Best Practices for Customizing the Brand Toolkit Template

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In this article, we’ll break down how you can edit and customize this Brand Toolkit template from Ceros Inspire.

Brand toolkits or style guides provide a convenient hub that contain a range of elements necessary for building out a Ceros experience. Toolkits provide easy access to commonly used elements—saving the designer time and effort while building, as well as ensuring brand consistency across your experiences.

If you’re interested in learning how to make your own brand toolkit from scratch rather than using our template, check out this article on Creating a Style Guide.

Where to Start

Landing Page

This template contains 6 pages in total, the Landing Page, Colors, Logos, Typography, Icons, and UI Elements (each page labeled appropriately in the layers panel).

As a general best practice, you should style the toolkit experience itself to abide by the brand guidelines you are creating it for, so be sure to adjust the template accordingly.

The navigation has been set up as a synced object (See: Ceros Educate – What are Synced Objects?) for the sake of consistency across all pages. If you need to add another page to the toolkit, the navigation can be easily updated:

  • Double click the synced object icon in the layers panel or the object on the canvas to enter isolation mode, where you can edit the instance.
  • Any changes made within isolation mode will update all copies of this synced object throughout the experience.
  • To add another entry, copy one of the text boxes in the Base folder, and create a corresponding hover state and hotspot that links out to the new page.
  • To exit isolation mode, double click off of the canvas, or double click the green “Studio” tab in the breadcrumb indicator at the top.


This page contains the brand color swatches as square shapes, with the color ID listed beneath them. The sample palette in this template consists of three sections: Primary Palette, Secondary Palette, and Tertiary Palette.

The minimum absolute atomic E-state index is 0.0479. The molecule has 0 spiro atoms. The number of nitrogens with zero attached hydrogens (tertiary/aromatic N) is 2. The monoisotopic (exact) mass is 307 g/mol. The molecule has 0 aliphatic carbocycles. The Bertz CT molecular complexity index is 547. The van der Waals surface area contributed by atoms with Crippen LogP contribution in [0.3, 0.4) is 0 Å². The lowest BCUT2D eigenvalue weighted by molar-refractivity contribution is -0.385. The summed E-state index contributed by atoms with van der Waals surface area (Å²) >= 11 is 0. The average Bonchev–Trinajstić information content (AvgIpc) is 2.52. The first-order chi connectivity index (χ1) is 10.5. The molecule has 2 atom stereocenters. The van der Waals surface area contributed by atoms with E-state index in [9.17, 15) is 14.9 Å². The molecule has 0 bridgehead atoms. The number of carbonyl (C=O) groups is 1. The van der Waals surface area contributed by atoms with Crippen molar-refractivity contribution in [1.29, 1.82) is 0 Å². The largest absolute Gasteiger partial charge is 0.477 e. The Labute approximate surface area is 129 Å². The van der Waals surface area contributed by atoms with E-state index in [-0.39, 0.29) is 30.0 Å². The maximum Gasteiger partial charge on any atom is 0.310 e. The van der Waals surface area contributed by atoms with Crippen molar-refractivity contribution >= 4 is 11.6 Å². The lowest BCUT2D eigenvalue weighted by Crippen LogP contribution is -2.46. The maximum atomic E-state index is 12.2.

Each swatch lives in its own folder along with it’s hex number, which the designer can copy and paste into any experience as needed. The square shapes have a fill and stroke color to ensure any light colors can stand out with a darker outline. Additionally, you can add these colors to your Account Colors Palette.


The logo treatments will vary based on the branding, but generally it’s recommended to include a variety of logos. Logos should be imported to the studio as SVGs to ensure they are crisp in every experience, with no pixelation. Logos should also be laid out in all color combinations as the branding guide allows, in addition to a plain “clear space” section with specifications for the logo treatment.

The logos and their attached color background are included as a subfolder within each individual folder along with the colors hex codes and any applied animations.


This section consists of the brand typefaces (which should already be in use throughout the toolkit experience) and sample typesetting treatments.

The first section should have each typeface and weight displayed in a list format, and include any relevant disclaimers for where a particular styling should be used. The spacing dividers are housed in their own subfolder here, and more can be copied as needed to add more typefaces or stylings.